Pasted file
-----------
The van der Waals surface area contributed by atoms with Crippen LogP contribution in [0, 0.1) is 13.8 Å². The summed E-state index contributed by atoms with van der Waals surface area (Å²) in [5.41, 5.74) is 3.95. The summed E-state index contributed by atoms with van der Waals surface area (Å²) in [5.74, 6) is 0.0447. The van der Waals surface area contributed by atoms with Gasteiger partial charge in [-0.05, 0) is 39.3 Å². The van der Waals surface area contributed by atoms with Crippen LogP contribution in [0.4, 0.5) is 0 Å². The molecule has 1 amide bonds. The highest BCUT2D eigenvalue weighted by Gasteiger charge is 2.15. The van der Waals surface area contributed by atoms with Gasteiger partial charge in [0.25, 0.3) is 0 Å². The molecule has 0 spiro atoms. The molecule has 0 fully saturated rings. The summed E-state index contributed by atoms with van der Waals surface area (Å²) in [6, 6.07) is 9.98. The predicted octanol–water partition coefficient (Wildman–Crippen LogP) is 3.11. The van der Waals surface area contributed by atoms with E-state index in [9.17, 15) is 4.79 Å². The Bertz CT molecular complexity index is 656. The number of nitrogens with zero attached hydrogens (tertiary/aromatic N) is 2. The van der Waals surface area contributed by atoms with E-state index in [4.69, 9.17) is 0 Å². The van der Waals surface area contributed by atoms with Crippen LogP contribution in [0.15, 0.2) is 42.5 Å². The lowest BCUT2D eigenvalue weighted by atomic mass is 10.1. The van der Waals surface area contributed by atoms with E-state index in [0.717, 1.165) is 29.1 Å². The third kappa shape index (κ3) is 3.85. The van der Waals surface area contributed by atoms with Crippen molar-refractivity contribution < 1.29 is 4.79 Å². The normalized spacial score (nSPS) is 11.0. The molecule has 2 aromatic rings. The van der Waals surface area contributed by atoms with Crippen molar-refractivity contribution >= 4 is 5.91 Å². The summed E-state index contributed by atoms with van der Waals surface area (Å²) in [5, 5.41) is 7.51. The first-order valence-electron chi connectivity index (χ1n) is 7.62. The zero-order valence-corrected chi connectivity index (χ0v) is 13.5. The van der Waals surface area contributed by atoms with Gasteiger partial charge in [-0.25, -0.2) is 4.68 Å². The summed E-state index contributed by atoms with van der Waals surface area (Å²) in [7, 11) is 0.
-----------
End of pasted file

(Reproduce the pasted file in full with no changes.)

The van der Waals surface area contributed by atoms with Crippen LogP contribution in [0, 0.1) is 13.8 Å². The summed E-state index contributed by atoms with van der Waals surface area (Å²) in [5.41, 5.74) is 3.95. The summed E-state index contributed by atoms with van der Waals surface area (Å²) in [5.74, 6) is 0.0447. The van der Waals surface area contributed by atoms with Gasteiger partial charge in [-0.05, 0) is 39.3 Å². The van der Waals surface area contributed by atoms with Crippen LogP contribution in [0.4, 0.5) is 0 Å². The molecule has 1 amide bonds. The highest BCUT2D eigenvalue weighted by Gasteiger charge is 2.15. The van der Waals surface area contributed by atoms with Gasteiger partial charge in [0.25, 0.3) is 0 Å². The molecule has 0 spiro atoms. The molecule has 0 fully saturated rings. The summed E-state index contributed by atoms with van der Waals surface area (Å²) in [6, 6.07) is 9.98. The predicted octanol–water partition coefficient (Wildman–Crippen LogP) is 3.11. The van der Waals surface area contributed by atoms with E-state index in [9.17, 15) is 4.79 Å². The Bertz CT molecular complexity index is 656. The number of nitrogens with zero attached hydrogens (tertiary/aromatic N) is 2. The van der Waals surface area contributed by atoms with E-state index in [4.69, 9.17) is 0 Å². The van der Waals surface area contributed by atoms with Crippen LogP contribution in [0.15, 0.2) is 42.5 Å². The lowest BCUT2D eigenvalue weighted by atomic mass is 10.1. The van der Waals surface area contributed by atoms with E-state index in [0.717, 1.165) is 29.1 Å². The third kappa shape index (κ3) is 3.85. The van der Waals surface area contributed by atoms with Crippen molar-refractivity contribution < 1.29 is 4.79 Å². The normalized spacial score (nSPS) is 11.0. The molecule has 2 aromatic rings. The van der Waals surface area contributed by atoms with Crippen molar-refractivity contribution >= 4 is 5.91 Å². The summed E-state index contributed by atoms with van der Waals surface area (Å²) in [5, 5.41) is 7.51. The first-order valence-electron chi connectivity index (χ1n) is 7.62. The zero-order valence-corrected chi connectivity index (χ0v) is 13.5. The van der Waals surface area contributed by atoms with Gasteiger partial charge in [-0.25, -0.2) is 4.68 Å². The summed E-state index contributed by atoms with van der Waals surface area (Å²) in [7, 11) is 0.